Tuesday, September 26, 2017
‘Respect Me’ Movement
By Christine G. Sabathia
Published April 19, 2007

"If the first woman God ever made was strong enough to turn the world upside down all alone, these women together ought to be able to turn it back, and get it right side up again!" – 'Ain't I A Woman,' Sojourner Truth

No other words could be more appropriate to reflect the significance of a new women's movement sweeping Los Angeles, and soon the nation, than those of Sojourner Truth. Women today are banning together to form the "Respect Me" Movement, demanding respect and to no longer be subjected to the obscene and derogatory images and wording too often expressed in our society.

"Until we respect ourselves, no one will respect us," says Brenda Marsh-Mitchell, organizer of the "Respect Me" Movement and president of Mothers In Action. "We must look and act respectable at all times."

The movement comes on the heels of the "shock jock" Don Imus' offensive comments of the women of Rutger's basketball team and his subsequent firing. Women of Los Angeles are banning together and calling upon all women across the nation to join in the movement.

Already Marsh-Mitchell has on board Glenda Gill of Rainbow Push Coalition, Charisse Bremond Weaver of Brotherhood Crusade, Attorney Shawn Chapman Holley, Bobbi Anderson of the New Frontier Democratic Club, Angela Reddick of the Los Angeles Community College District, Pat Means of Turning Point Communications, Lois Buckman of the Regaletts, Bobbie Parks, wife of Councilman Bernard Parks, and Marva Smith Battle-bey of 100 Black Women.

Says Smith-Battlebay, "This is a collective effort where African American women can reverse the trend of the demeaning and degrading language used to marginalize our women."

Marsh-Mitchell says is inviting all races and generations, and has called upon Niele Anderson, religion editor of the Los Angeles Sentinel, to attract that younger generation.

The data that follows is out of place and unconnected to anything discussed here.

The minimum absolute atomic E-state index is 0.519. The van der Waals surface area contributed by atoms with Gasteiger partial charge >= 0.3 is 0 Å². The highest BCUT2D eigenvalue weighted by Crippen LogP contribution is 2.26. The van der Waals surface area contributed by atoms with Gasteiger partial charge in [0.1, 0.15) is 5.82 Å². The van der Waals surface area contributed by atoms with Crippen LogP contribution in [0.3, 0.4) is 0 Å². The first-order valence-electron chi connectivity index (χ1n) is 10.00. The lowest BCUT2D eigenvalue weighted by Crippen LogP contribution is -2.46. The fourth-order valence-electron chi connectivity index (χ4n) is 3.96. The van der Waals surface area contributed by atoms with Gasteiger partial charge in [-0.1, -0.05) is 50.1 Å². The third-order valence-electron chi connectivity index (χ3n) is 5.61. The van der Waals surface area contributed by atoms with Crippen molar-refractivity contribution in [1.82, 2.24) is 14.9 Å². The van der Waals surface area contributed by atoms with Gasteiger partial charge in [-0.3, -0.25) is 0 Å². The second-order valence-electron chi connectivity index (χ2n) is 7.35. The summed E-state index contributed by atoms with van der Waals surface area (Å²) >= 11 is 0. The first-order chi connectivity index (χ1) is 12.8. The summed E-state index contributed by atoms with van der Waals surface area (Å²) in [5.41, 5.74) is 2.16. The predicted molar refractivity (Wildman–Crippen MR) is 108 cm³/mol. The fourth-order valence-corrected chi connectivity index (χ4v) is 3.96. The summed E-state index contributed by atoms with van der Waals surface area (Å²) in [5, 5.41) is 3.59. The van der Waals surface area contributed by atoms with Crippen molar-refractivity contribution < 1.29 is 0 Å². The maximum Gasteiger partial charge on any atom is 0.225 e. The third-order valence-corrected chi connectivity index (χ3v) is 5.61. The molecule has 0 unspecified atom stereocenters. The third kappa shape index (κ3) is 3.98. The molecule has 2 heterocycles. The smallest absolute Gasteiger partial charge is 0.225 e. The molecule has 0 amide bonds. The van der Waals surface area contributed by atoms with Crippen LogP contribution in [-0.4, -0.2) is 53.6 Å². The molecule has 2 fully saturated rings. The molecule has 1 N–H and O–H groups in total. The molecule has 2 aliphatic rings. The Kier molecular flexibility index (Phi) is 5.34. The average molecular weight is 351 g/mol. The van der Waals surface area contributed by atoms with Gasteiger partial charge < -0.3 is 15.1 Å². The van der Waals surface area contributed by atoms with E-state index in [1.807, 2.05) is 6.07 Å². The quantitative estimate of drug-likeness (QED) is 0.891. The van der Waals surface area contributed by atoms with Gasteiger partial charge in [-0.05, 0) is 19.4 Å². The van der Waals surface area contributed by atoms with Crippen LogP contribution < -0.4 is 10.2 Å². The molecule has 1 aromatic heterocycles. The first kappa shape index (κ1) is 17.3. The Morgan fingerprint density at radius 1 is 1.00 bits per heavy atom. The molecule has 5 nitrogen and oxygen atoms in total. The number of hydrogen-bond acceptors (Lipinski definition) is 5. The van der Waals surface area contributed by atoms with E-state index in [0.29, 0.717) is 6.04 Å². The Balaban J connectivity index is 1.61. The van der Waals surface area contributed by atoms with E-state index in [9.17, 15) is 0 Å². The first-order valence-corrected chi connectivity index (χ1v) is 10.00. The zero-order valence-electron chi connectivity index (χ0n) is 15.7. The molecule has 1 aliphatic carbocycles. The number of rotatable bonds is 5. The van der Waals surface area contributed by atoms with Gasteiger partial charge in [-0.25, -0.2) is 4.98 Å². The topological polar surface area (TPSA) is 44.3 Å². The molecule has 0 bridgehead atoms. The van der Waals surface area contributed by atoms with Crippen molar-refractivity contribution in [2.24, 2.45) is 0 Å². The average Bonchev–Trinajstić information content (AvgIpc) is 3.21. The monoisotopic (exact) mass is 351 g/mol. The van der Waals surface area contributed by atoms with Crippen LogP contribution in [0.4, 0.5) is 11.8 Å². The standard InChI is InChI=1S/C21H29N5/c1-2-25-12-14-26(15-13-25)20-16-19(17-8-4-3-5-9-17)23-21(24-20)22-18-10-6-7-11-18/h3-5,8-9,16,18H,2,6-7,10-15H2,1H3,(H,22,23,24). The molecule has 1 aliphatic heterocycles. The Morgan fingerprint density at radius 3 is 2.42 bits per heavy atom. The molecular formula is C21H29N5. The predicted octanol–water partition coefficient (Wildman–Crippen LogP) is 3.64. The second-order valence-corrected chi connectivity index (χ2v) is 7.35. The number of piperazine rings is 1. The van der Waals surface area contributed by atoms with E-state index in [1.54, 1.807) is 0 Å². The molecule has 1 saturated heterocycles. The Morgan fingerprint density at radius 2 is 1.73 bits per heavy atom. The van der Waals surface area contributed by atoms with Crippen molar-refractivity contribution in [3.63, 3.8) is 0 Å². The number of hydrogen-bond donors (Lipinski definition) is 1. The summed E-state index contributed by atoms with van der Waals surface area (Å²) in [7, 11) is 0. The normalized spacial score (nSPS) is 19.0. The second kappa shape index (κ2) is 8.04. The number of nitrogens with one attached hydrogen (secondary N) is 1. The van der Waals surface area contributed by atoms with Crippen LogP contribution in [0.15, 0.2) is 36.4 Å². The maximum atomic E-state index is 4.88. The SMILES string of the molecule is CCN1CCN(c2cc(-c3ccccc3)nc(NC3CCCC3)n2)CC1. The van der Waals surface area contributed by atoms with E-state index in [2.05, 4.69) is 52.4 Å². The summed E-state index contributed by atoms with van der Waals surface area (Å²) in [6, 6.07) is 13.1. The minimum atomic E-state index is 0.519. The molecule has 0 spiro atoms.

Anderson says she wanted to get involved after a recent incident she experienced herself, when she was called a "ni**er slut" by a White male while driving in Beverly Hills.

She says, "I believe this will be a movement and not an event. It will be the beginning of dialogue that will empower women and enlighten men on the negative effects of their obscene and derogatory language, and ultimately provoke change for the future."

The women of the "Respect Me" movement were brought together after a recent press conference held at the Sentinel offices where publisher Danny Bakewell Sr. and Rev. Jesse Jackson expressed their concerns as men of the scarring effects of the objectification of women, particularly African American women.

Said Bakewell, "We want to acknowledge to the world that, while the Imus incident has been duly dealt with, and we believe his fate has been appropriately etched in the laws of history. We believe it must be the beginning and not the end. We also understand that it is time for our introspection; it is time for the family to look at itself.

"We've been talking about this issue for years, but Imus was the straw that broke the camel's back. …When we saw those young women – highly educated, highly articulate, beautiful, Black and White – we recognized that it was time not only to take a stand with Imus but to take a stand period in this county about how women will be represented particularly on the airwaves."

Jackson commented, "We want to move from degradation, the desegregation of airwaves, and to decency. We're asking women around the nation to fight for their voices to be heard.

"The Imus case exposes the cultural isolation of people of color and women in the media. It is both feminism and racism, that's why we're urging women around the country to form an organization…[because] women are the ones who were the object of the attack."

With the support of male leaders such as Bakewell and Jackson, and through the banning together of women across the nation the "Respect Me" Movement intends to take on, particularly, the music and film industries.

Says Marsh-Mitchell, "We may picket record companies. We may even picket movies. But we will certainly write letters asking corporations to stop selling anything that disrespects us."

She adds, "If you are mad, join us. We want all women to be involved."

Members the "Respect Me" Movement have already convened during a meeting late Tuesday night to plan for a press conference to be held next Wednesday, April 25.

For more information on the press conference or to join in the "Respect Me" Movement, contact Brenda Marsh-Mitchell at 323-299-3800 or brenda@lasentinel.net.


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